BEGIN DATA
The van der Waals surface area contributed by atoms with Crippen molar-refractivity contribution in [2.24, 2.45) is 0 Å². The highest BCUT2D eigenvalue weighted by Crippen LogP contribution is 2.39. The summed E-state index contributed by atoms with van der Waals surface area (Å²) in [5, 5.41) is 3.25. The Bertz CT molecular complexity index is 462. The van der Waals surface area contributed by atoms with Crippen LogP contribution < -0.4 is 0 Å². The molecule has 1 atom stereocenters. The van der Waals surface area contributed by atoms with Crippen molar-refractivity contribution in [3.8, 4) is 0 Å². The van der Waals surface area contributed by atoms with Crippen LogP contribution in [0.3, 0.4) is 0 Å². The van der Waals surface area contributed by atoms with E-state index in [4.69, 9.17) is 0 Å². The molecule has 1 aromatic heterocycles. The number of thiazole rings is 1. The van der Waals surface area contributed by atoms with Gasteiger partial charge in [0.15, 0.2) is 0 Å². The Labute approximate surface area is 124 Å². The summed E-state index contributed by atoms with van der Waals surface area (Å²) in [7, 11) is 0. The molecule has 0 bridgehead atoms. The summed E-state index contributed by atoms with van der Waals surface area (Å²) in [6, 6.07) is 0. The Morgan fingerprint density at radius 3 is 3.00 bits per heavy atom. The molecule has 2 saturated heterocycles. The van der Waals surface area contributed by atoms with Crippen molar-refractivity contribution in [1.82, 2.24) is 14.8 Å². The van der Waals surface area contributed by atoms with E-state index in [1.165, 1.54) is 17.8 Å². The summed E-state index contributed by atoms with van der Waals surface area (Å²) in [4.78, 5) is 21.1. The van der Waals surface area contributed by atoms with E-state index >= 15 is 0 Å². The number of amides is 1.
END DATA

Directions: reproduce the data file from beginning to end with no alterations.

The van der Waals surface area contributed by atoms with Crippen molar-refractivity contribution in [2.24, 2.45) is 0 Å². The highest BCUT2D eigenvalue weighted by Crippen LogP contribution is 2.39. The summed E-state index contributed by atoms with van der Waals surface area (Å²) in [5, 5.41) is 3.25. The Bertz CT molecular complexity index is 462. The van der Waals surface area contributed by atoms with Crippen LogP contribution < -0.4 is 0 Å². The molecule has 1 atom stereocenters. The van der Waals surface area contributed by atoms with Crippen molar-refractivity contribution in [3.8, 4) is 0 Å². The van der Waals surface area contributed by atoms with Crippen LogP contribution in [0.3, 0.4) is 0 Å². The van der Waals surface area contributed by atoms with E-state index in [4.69, 9.17) is 0 Å². The molecule has 1 aromatic heterocycles. The number of thiazole rings is 1. The van der Waals surface area contributed by atoms with Gasteiger partial charge in [0.15, 0.2) is 0 Å². The Labute approximate surface area is 124 Å². The summed E-state index contributed by atoms with van der Waals surface area (Å²) in [7, 11) is 0. The molecule has 0 bridgehead atoms. The summed E-state index contributed by atoms with van der Waals surface area (Å²) in [6, 6.07) is 0. The Morgan fingerprint density at radius 3 is 3.00 bits per heavy atom. The molecule has 2 saturated heterocycles. The van der Waals surface area contributed by atoms with Crippen molar-refractivity contribution in [1.82, 2.24) is 14.8 Å². The van der Waals surface area contributed by atoms with E-state index in [1.165, 1.54) is 17.8 Å². The summed E-state index contributed by atoms with van der Waals surface area (Å²) in [4.78, 5) is 21.1. The van der Waals surface area contributed by atoms with E-state index >= 15 is 0 Å². The number of amides is 1.